Oct 19, 2000
    Louisville, KY
    Curiosity. For the hell of it. Because it might be interesting. Why not?
  16. Actually, his fingering method is used throughout the 2 + hours of the video.

    Are you going to discout the impotance of stretching before or after playing just because it only takes a certain amount of time, or the importance of intonation-fixing because he only spends a short while talking about it?

    Karr is clearly doing a lot of great things; and discounting something becuase it sounds like a "weird" technique to you or it's something you can't do (while others clearly *can* do it) seems like pretty bad form.
  17. Don Higdon

    Don Higdon In Memoriam

    Dec 11, 1999
    Princeton Junction, NJ
    "Actually, his fingering method is used throughout the 2 + hours of the video."
    SHAZZZAAAAMMMMM!!!! Really? Wow, I thought he was sneaking in Simandl and did that 2 minute explanation just for show. Well, anyway, I was waaaaaay ahead of you on that string length stuff. I've known that since Tuesday. Goth Barbie told me. A favor, please. Don't put words in my mouth so you can discredit them. As for his 4 finger technique, (which I haven't tried, so I don't know if it's something I can't do while others clearly can) it was discounted to me by my first teacher, who was a teaching assistant to Karr, and by my current teacher, in whom I have (dare I say it ?) greater confidence than you.
    Oh yeah; I am aware that I incorrectly omitted the capitals in naming the video as Basically Karr. Every hip person knows it's BASSically KARR. Silly me.
  18. Well Don, now you've given me the words (formerly implied, for such is the medium we are in), from your own mouth, to discredit: if you haven't tried it, how can you, in good faith, say "why bother?"

    You do seem to have extraordinary confidence in yourself, and clearly not in me. So try it **yourself**, for a good while, and then come back to offer your thoughts on it.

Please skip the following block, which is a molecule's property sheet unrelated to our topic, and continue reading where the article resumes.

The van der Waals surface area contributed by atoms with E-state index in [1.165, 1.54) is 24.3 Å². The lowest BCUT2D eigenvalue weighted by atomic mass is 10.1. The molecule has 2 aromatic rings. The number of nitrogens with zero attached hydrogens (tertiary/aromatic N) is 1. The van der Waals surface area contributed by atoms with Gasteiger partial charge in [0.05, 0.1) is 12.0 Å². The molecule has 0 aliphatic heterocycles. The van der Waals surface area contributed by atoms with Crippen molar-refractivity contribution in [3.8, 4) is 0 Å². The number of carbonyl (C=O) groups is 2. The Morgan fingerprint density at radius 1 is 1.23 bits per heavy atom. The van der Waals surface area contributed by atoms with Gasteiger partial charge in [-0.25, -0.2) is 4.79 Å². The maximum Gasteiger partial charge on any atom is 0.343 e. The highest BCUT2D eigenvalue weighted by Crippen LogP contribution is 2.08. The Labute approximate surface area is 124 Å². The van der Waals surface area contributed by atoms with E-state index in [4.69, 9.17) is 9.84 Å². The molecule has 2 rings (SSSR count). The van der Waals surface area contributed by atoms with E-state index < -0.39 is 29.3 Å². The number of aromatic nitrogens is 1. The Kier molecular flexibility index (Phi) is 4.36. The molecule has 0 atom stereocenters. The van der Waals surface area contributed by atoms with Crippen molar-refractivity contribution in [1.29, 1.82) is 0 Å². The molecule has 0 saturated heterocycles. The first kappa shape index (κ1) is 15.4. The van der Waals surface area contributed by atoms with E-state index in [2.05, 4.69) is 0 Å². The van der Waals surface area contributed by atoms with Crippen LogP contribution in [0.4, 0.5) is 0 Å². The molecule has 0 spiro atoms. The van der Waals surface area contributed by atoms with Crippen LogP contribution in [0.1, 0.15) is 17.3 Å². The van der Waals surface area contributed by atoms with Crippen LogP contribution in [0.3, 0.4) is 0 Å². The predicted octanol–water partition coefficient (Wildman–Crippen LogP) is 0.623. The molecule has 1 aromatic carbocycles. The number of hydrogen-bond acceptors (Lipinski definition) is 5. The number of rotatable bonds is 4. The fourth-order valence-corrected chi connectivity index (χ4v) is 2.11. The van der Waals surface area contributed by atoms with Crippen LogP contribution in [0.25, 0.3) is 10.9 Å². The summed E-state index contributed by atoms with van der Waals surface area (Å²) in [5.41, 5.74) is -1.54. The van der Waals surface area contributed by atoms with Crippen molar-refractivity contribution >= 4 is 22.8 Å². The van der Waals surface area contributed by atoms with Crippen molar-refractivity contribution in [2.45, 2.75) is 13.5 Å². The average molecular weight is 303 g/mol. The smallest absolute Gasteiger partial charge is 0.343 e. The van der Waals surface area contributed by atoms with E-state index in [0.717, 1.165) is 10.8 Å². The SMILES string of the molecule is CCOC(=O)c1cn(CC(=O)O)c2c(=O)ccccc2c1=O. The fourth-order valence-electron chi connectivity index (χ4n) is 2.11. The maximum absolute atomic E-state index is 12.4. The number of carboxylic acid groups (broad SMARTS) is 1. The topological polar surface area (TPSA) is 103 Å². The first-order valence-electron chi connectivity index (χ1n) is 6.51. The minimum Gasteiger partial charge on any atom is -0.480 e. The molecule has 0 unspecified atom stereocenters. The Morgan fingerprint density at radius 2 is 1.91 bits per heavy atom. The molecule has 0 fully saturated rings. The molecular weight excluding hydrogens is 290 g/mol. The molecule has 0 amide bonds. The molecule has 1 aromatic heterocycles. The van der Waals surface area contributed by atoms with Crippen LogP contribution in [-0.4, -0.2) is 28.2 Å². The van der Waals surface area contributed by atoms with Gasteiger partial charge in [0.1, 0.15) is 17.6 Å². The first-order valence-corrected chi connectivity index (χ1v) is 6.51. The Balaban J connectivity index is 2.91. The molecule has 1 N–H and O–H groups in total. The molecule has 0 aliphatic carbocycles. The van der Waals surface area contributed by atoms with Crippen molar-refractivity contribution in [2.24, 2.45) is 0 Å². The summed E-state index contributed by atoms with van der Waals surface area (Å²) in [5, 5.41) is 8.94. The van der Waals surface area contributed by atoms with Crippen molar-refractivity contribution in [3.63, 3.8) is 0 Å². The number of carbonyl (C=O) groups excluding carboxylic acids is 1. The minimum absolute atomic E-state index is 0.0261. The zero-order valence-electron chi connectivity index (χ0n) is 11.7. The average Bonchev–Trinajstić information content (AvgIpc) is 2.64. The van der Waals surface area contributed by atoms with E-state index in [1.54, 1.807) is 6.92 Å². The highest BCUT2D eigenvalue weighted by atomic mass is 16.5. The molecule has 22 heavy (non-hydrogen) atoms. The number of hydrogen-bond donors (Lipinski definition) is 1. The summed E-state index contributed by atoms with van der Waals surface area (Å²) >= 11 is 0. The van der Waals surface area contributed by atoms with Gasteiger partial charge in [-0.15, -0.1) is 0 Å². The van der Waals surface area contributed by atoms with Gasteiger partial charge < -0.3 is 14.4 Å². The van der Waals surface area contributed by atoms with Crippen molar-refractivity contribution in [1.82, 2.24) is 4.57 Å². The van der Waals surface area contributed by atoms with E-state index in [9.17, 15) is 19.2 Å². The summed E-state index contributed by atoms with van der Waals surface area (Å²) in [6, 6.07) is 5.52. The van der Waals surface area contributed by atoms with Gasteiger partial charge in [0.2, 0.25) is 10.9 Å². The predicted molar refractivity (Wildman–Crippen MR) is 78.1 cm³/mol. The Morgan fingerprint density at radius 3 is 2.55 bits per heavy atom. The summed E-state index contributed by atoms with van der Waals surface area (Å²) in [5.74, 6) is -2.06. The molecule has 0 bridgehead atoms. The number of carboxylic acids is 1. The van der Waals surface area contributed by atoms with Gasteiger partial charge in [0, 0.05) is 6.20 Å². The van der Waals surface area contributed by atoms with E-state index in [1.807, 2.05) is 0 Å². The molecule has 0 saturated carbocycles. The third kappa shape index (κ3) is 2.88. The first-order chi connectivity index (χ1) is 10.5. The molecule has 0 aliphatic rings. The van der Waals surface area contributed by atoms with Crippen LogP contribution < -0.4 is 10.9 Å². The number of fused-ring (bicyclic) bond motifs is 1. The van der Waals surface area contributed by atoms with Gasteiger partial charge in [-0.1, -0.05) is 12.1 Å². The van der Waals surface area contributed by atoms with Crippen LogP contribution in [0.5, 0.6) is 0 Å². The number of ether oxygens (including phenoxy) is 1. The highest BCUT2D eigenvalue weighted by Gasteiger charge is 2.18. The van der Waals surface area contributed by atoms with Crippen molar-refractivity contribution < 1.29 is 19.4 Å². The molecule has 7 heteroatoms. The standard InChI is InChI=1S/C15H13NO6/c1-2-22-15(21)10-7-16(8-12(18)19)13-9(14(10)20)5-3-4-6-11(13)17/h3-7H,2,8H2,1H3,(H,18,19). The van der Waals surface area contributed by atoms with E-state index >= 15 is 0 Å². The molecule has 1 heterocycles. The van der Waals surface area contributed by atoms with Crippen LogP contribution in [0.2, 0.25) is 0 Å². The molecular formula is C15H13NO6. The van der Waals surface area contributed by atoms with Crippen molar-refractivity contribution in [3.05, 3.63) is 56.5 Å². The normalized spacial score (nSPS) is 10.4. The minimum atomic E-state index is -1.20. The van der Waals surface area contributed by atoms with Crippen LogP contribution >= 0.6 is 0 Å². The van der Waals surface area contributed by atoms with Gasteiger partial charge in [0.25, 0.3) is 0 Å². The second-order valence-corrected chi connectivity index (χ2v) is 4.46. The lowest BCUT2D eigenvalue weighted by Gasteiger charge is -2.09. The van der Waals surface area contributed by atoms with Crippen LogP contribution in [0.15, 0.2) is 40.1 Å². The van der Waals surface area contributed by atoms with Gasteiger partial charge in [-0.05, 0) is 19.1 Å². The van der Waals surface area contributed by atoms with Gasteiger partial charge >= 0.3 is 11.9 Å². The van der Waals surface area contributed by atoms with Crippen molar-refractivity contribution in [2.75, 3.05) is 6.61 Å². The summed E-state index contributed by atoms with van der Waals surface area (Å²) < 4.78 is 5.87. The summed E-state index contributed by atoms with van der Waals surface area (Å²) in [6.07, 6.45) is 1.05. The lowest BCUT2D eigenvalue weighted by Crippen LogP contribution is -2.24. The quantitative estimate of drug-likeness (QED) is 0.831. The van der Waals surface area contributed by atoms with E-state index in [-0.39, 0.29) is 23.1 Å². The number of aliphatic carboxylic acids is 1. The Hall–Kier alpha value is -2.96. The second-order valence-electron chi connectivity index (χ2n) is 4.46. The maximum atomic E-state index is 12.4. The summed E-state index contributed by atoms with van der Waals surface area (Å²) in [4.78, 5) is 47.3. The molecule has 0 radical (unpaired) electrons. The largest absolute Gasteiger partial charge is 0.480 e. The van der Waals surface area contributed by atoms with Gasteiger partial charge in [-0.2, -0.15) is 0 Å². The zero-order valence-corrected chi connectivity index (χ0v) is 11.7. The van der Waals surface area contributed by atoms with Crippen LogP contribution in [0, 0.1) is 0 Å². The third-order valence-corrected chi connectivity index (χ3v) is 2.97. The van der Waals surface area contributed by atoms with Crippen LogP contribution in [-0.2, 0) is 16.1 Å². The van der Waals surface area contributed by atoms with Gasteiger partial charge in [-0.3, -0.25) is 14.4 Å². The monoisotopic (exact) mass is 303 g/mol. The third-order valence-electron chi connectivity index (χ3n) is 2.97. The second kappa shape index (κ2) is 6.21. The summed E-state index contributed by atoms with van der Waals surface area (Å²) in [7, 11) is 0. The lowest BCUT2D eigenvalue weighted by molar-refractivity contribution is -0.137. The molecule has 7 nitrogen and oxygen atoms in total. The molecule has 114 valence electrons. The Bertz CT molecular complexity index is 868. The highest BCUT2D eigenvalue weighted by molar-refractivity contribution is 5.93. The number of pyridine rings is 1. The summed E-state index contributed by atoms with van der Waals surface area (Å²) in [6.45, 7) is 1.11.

And try it without your teachers' evaluations in mind; come to your own decision about where-and-why to "bother" (or not) with this technique.

    Also, beware the spammers to this talkbass board who find it so easy to "get your goat", and proceed to do so because it's so fun (and so predictable) to see you "go off..." !

    (this is just a little, - and actually friendly - reminder about certain personas at talkbass, and about internet posting boards of this nature...)
  19. Don Higdon

    Don Higdon In Memoriam

    Dec 11, 1999
    Princeton Junction, NJ
    I'll spend a little time with this, then it's over for me.
    The original offending remark was "It's about 2 minutes on his Basically Karr video. Why bother?"

    Read each word of this next sentence thoughtfully:
    You do not 'know' what I was talking about.
    If you can't agree with that sentence, stop reading this; don't go any further. There's no point. I quit.

    If you're reading this, it means you agree.

    Do you see the question mark in my offending sentence? That means I was asking a question. I wanted to know Chris' mind-set before saying any more. You see, I was going to offer to send Chris my copy of the Karr video so he could enjoy and learn from it as I did. Knowing Chris' mind-set in advance, I could avoid saying something which might prejudice his perception of the video. Before I could respond, you had posted diatribe #1, none of which was warranted, because:
    You do not 'know' what I was talking about.

    Since then, Chris and I have communicated by e-mail, in which I have expanded and explained my remarks, in confidence, because although others don't hesitate to, I don't express or report everything publicly. It's none of your business. All I had done publicly was ask a question.

    This won't be the first time I have shared the Karr video. Others may or not confirm it. So be it. It doesn't change the truth of the matter, which is that you don't 'know' what I was talking about.

    And when you presume, at least this time, you have difficulty getting it right. As in diatribe #2:

    "You seem to have extraordinary confidence in yourself, and clearly not in me." Half-right. I have extraordinary confidence in Linda McKnight, Michael Moore, Louis Kosma, Pat Dougherty, Louise Koby, and many others much more talented and knowledgeable than I. My posts reflect this.

    I defer to you in having the last word. It's the least I can do for someone so in need.
  20. x3234x


    Mar 30, 2007
    I know this is old but,
    I have no problems hitting lets say A#-B-C-C# with for fingers.
    My hands are alot bigger then most, my string length is 41 1/2, so do I have to learn 1-2-4?
    Is there a book that teaches in 1-2-3-4 ?
    Also another question that this brought up to me is, why do some basses have say 42 or 43 inch string length?
    As far as I know this would just widen the intonation and give the strings a higher tension.
    Help anyone?